Using the Rule of 72 to Predict How Much You Need to Retire
, on December 23, 2011
Previously, I demonstrated a way to calculate your retirement needs. Now I am going to show you how to use a popular math trick, e.g., the Rule of 72, along with some historical inflation data, to give you a quick way to estimate the annual income needed for a comfortable retirement.
Historical Inflation Rate
The graph below shows historical inflation rate from 1913 to 2006.
Historical inflation data from InflationData.com
Here are some quick factoids:
- From 1913 to 2006 U.S. inflation rate averaged 3.4%
- From 1996 to 2006 U.S. inflation rate averaged 2.5%, slightly lower than the longer term average
- 10 consecutive years with the highest inflation rate was between 1973-1982 at 8.8%
- 10 consecutive years with the lowest inflation rate was between 1924-1933 at -2.6% (period spanning the Great Depression)
Using Math Rules to Predict Your Retirement Needs
Using the Rule of 72 and the Rule of 115 and inflation rate of 3.4%, we can estimate that:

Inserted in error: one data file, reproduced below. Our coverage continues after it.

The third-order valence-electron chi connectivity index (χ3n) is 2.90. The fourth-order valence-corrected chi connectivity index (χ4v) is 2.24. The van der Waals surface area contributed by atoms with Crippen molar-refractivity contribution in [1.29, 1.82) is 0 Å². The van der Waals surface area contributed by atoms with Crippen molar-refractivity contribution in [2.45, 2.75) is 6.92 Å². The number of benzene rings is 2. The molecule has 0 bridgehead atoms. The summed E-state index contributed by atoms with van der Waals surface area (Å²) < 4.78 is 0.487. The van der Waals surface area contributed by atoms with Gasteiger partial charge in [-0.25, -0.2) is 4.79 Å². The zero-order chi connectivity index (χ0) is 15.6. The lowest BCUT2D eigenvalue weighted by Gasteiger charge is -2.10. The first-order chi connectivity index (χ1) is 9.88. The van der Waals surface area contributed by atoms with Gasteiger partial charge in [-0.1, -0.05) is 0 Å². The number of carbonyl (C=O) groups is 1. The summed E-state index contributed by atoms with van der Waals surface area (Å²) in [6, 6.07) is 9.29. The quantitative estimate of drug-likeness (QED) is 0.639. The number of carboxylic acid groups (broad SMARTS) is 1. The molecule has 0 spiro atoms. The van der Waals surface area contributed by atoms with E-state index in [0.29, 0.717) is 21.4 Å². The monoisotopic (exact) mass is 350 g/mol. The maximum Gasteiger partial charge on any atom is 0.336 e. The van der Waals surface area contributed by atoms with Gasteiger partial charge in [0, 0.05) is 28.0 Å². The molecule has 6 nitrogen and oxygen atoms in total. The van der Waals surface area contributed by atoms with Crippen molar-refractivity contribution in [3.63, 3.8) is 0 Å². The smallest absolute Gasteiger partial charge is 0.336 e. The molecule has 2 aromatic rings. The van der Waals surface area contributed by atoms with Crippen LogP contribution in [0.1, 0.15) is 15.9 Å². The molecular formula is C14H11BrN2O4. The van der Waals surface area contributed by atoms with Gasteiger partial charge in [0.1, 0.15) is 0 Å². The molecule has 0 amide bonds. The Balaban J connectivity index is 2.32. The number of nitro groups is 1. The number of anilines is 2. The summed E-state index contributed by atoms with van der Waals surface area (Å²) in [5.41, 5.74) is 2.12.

- We need 2x our current income to retire in 21 years (72 / 3.4 = 21)
- We need 3x our current income to retire in 34 years (115 / 3.4 = 34)
- We need 4x our current income to retire in 42 years (72 / 3.4, twice)
Refining Your Estimate
Another thing to consider is calculating based on your current income might not be the best method. A better way to do the estimate is to base it off your current estimated annual living expense — specifically, picture yourself retiring today, how much money do you think you need? The reason the expense method is better than the income method is simple — some people make $50,000 a year and could live on $25,000, and some people make over $100,000 but spend more than that every year.
If you don’t have a good idea on how to estimate your expenses, you can apply the 80% rule. The 80% rule simply estimates that you will need about 80% of your pre-retirement income to live comfortably in your retirement, which will lower your retirement needs by a bit.
More about math rules, inflation, and retirement needs:
If you like this article, please sign up for our free weekly updates
The information on this site is strictly the author's opinion. It does NOT constitute financial, legal, or other advice of any kind. You should consult with a certified adviser for advice to your specific circumstances.
While we try to ensure that the information on this site is accurate at the time of publication, information about third party products and services do change without notice. Please visit the official site for up-to-date information.